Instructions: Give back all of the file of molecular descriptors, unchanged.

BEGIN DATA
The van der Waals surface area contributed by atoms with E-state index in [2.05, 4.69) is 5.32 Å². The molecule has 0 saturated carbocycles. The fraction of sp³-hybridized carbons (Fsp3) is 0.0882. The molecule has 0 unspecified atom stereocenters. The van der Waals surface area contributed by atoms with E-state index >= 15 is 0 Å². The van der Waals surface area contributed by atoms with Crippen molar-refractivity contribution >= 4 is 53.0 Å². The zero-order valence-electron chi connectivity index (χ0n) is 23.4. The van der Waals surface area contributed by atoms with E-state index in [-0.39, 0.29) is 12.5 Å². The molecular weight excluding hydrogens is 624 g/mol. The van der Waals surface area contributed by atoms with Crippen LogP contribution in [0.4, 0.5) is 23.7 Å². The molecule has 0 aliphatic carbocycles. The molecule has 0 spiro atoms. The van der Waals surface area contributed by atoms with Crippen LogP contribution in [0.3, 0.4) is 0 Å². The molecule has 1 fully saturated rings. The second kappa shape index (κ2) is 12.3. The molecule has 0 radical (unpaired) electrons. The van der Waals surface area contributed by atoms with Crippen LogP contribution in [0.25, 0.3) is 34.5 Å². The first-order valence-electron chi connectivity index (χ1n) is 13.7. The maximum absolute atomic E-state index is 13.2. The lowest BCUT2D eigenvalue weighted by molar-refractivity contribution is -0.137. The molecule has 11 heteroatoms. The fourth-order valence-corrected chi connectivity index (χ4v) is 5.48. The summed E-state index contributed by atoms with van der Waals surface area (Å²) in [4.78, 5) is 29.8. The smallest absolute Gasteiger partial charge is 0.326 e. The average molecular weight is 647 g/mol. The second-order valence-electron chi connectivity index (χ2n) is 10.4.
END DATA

The van der Waals surface area contributed by atoms with E-state index in [2.05, 4.69) is 5.32 Å². The molecule has 0 saturated carbocycles. The fraction of sp³-hybridized carbons (Fsp3) is 0.0882. The molecule has 0 unspecified atom stereocenters. The van der Waals surface area contributed by atoms with E-state index >= 15 is 0 Å². The van der Waals surface area contributed by atoms with Crippen molar-refractivity contribution >= 4 is 53.0 Å². The zero-order valence-electron chi connectivity index (χ0n) is 23.4. The van der Waals surface area contributed by atoms with E-state index in [-0.39, 0.29) is 12.5 Å². The molecular weight excluding hydrogens is 624 g/mol. The van der Waals surface area contributed by atoms with Crippen LogP contribution in [0.4, 0.5) is 23.7 Å². The molecule has 0 aliphatic carbocycles. The molecule has 0 spiro atoms. The van der Waals surface area contributed by atoms with Crippen LogP contribution in [0.3, 0.4) is 0 Å². The molecule has 1 fully saturated rings. The second kappa shape index (κ2) is 12.3. The molecule has 0 radical (unpaired) electrons. The van der Waals surface area contributed by atoms with Crippen LogP contribution in [0.25, 0.3) is 34.5 Å². The first-order valence-electron chi connectivity index (χ1n) is 13.7. The maximum absolute atomic E-state index is 13.2. The lowest BCUT2D eigenvalue weighted by molar-refractivity contribution is -0.137. The molecule has 11 heteroatoms. The fourth-order valence-corrected chi connectivity index (χ4v) is 5.48. The summed E-state index contributed by atoms with van der Waals surface area (Å²) in [4.78, 5) is 29.8. The smallest absolute Gasteiger partial charge is 0.326 e. The average molecular weight is 647 g/mol. The second-order valence-electron chi connectivity index (χ2n) is 10.4.